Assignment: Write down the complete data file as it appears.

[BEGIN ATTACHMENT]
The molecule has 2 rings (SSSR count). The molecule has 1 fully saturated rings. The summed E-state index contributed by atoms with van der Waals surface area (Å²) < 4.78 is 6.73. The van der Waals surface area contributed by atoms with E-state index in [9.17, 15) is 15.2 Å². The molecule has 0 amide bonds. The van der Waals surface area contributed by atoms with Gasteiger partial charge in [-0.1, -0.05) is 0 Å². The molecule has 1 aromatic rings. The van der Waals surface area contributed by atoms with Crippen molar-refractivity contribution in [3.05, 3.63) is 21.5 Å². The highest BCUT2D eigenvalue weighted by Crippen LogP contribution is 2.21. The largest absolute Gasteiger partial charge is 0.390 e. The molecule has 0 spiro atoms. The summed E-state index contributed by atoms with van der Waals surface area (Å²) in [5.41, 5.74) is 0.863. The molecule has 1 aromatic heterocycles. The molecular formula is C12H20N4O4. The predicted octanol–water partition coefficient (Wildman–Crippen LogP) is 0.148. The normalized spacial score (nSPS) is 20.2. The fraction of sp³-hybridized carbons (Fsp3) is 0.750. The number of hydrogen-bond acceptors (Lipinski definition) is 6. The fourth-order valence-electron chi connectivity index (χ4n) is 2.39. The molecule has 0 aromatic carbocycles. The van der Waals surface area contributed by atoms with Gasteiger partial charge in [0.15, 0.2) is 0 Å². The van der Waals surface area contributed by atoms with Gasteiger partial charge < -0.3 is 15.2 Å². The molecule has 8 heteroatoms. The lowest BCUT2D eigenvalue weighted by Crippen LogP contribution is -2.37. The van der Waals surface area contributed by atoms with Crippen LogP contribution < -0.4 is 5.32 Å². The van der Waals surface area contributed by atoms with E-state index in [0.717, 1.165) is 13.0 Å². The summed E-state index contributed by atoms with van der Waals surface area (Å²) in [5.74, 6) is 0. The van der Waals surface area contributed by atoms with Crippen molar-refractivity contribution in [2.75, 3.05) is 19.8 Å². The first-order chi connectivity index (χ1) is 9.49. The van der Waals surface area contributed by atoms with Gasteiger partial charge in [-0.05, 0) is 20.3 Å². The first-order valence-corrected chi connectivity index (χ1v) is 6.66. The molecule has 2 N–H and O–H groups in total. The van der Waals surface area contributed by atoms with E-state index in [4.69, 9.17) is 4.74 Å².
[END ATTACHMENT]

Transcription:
The molecule has 2 rings (SSSR count). The molecule has 1 fully saturated rings. The summed E-state index contributed by atoms with van der Waals surface area (Å²) < 4.78 is 6.73. The van der Waals surface area contributed by atoms with E-state index in [9.17, 15) is 15.2 Å². The molecule has 0 amide bonds. The van der Waals surface area contributed by atoms with Gasteiger partial charge in [-0.1, -0.05) is 0 Å². The molecule has 1 aromatic rings. The van der Waals surface area contributed by atoms with Crippen molar-refractivity contribution in [3.05, 3.63) is 21.5 Å². The highest BCUT2D eigenvalue weighted by Crippen LogP contribution is 2.21. The largest absolute Gasteiger partial charge is 0.390 e. The molecule has 0 spiro atoms. The summed E-state index contributed by atoms with van der Waals surface area (Å²) in [5.41, 5.74) is 0.863. The molecule has 1 aromatic heterocycles. The molecular formula is C12H20N4O4. The predicted octanol–water partition coefficient (Wildman–Crippen LogP) is 0.148. The normalized spacial score (nSPS) is 20.2. The fraction of sp³-hybridized carbons (Fsp3) is 0.750. The number of hydrogen-bond acceptors (Lipinski definition) is 6. The fourth-order valence-electron chi connectivity index (χ4n) is 2.39. The molecule has 0 aromatic carbocycles. The van der Waals surface area contributed by atoms with Gasteiger partial charge in [0.15, 0.2) is 0 Å². The van der Waals surface area contributed by atoms with Gasteiger partial charge < -0.3 is 15.2 Å². The molecule has 8 heteroatoms. The lowest BCUT2D eigenvalue weighted by Crippen LogP contribution is -2.37. The van der Waals surface area contributed by atoms with Crippen LogP contribution < -0.4 is 5.32 Å². The van der Waals surface area contributed by atoms with E-state index in [0.717, 1.165) is 13.0 Å². The summed E-state index contributed by atoms with van der Waals surface area (Å²) in [5.74, 6) is 0. The van der Waals surface area contributed by atoms with Crippen molar-refractivity contribution in [2.75, 3.05) is 19.8 Å². The first-order chi connectivity index (χ1) is 9.49. The van der Waals surface area contributed by atoms with Gasteiger partial charge in [-0.05, 0) is 20.3 Å². The first-order valence-corrected chi connectivity index (χ1v) is 6.66. The molecule has 2 N–H and O–H groups in total. The van der Waals surface area contributed by atoms with E-state index in [4.69, 9.17) is 4.74 Å².